“I don’t think Miss Moon was in a state of mind to understand what you were saying, Mr. Inspector,” said Halliday, drily. “However, I am quite sure from my own observation that Mrs. Brown did not use the perfume. I would have noticed it at once, for I spotted it the moment I examined the body.”
“So did I,” said Durwin once more; “but I thought Sir Charles might have used it. You say he did not, therefore the scent is a clue.”
“It does not lead to the indictment of Mrs. Brown, however, Sir,” said Tenson thoughtfully, “since she had no perfume of that sort about her. But she must have killed Sir Charles, for she was the last person who saw him alive.”
“She may come forward and exonerate herself,” suggested Dan after a pause, “or she may have left her address with Sir Charles.”
“I have glanced through the papers on the desk and can find no address,” was the Inspector’s reply; “yet, if she gave it to him, it would be there.”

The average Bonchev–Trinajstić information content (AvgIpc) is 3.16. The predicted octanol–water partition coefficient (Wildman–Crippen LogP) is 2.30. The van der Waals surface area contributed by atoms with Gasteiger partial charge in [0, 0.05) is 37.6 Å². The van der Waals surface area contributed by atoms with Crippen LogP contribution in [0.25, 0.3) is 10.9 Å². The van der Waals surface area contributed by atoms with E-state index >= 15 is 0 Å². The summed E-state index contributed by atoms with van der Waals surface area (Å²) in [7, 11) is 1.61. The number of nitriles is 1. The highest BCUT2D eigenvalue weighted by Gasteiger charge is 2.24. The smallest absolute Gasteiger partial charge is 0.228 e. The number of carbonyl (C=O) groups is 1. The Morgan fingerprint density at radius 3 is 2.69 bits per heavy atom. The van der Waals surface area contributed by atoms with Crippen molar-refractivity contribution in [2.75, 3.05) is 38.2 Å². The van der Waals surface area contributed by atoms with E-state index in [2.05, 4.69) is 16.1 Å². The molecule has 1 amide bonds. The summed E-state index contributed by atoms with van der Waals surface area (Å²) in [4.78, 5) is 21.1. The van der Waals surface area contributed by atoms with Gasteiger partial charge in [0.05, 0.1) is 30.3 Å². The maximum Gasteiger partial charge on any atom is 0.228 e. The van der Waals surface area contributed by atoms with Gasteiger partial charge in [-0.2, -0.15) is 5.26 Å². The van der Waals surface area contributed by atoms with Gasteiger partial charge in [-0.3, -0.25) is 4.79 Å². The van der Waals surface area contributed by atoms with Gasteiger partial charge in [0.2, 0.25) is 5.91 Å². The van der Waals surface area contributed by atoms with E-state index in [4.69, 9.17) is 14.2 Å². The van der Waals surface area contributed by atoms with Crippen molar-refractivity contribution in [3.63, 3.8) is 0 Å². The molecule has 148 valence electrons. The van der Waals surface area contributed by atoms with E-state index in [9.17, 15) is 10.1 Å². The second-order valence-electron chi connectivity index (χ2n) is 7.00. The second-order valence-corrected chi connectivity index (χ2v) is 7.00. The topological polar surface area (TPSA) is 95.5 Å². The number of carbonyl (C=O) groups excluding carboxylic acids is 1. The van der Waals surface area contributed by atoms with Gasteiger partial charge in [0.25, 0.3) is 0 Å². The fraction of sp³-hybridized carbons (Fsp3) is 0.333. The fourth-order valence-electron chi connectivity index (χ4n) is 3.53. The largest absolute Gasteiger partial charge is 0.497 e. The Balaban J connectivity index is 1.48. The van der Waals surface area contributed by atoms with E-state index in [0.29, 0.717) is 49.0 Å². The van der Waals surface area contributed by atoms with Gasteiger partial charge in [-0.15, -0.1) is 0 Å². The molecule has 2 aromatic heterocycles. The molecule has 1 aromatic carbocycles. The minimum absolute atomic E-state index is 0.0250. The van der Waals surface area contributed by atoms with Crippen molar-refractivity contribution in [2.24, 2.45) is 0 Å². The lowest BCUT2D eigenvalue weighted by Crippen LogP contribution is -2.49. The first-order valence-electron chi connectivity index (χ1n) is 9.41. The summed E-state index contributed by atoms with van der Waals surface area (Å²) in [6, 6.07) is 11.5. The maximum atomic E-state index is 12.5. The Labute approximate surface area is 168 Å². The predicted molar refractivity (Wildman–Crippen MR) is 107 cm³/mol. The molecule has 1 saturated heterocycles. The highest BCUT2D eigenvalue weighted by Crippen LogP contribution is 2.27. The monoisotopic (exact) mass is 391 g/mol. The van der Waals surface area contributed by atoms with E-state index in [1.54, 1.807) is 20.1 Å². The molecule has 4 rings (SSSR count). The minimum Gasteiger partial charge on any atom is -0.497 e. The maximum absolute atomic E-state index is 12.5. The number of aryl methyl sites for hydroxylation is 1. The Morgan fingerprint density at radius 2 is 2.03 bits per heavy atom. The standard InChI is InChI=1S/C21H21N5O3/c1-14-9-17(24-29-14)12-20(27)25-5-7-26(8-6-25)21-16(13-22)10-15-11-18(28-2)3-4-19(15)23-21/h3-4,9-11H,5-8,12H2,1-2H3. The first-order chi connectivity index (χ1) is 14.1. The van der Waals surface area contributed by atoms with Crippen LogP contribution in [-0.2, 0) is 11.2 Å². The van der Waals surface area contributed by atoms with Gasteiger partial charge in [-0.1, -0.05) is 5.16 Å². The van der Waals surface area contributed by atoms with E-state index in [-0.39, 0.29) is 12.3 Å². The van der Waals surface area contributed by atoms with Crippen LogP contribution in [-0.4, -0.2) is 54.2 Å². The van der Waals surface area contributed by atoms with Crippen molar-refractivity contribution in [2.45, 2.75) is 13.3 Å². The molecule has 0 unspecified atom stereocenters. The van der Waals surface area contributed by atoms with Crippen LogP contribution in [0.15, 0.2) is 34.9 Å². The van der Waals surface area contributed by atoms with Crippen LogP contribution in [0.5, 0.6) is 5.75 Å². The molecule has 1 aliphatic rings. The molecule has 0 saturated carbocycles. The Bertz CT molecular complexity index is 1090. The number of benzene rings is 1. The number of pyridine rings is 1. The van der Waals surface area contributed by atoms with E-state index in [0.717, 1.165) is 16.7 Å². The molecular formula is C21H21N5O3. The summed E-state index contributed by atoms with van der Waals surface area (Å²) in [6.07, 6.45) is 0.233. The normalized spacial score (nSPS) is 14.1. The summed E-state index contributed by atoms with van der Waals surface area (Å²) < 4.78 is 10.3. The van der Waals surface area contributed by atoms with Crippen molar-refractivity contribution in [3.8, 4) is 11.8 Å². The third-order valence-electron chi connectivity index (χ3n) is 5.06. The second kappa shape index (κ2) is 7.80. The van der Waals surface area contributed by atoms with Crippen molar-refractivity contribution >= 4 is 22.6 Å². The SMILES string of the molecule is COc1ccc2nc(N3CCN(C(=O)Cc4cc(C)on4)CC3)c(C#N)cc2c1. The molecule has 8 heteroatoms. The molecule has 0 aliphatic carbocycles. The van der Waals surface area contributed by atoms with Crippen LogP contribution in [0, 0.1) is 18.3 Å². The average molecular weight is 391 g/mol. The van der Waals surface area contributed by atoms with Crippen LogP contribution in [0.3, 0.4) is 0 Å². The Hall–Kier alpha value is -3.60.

Durwin meditated, then looked up. “As she was the mother of the man in Sir Charles’s employment who was drowned,” he said in his harsh voice, and now very official in his manner, “in the offices of the company who own the steamers — Sir Charles was a director and chief shareholder, I understand from his secretary Mr. Penn — will be found the drowned man’s address, which will be that of his mother.”
“But I can’t see what motive Mrs. Brown had to murder Sir Charles,” remarked Dan in a puzzled tone.
“We’ll learn the motive when we find Mrs. Brown,” said Tenson, who had made a note of Durwin’s suggestion. “Many people think they have grievances against the rich, and we know that the late Sir Charles was a millionaire. He doubtless had enemies — dangerous enemies.”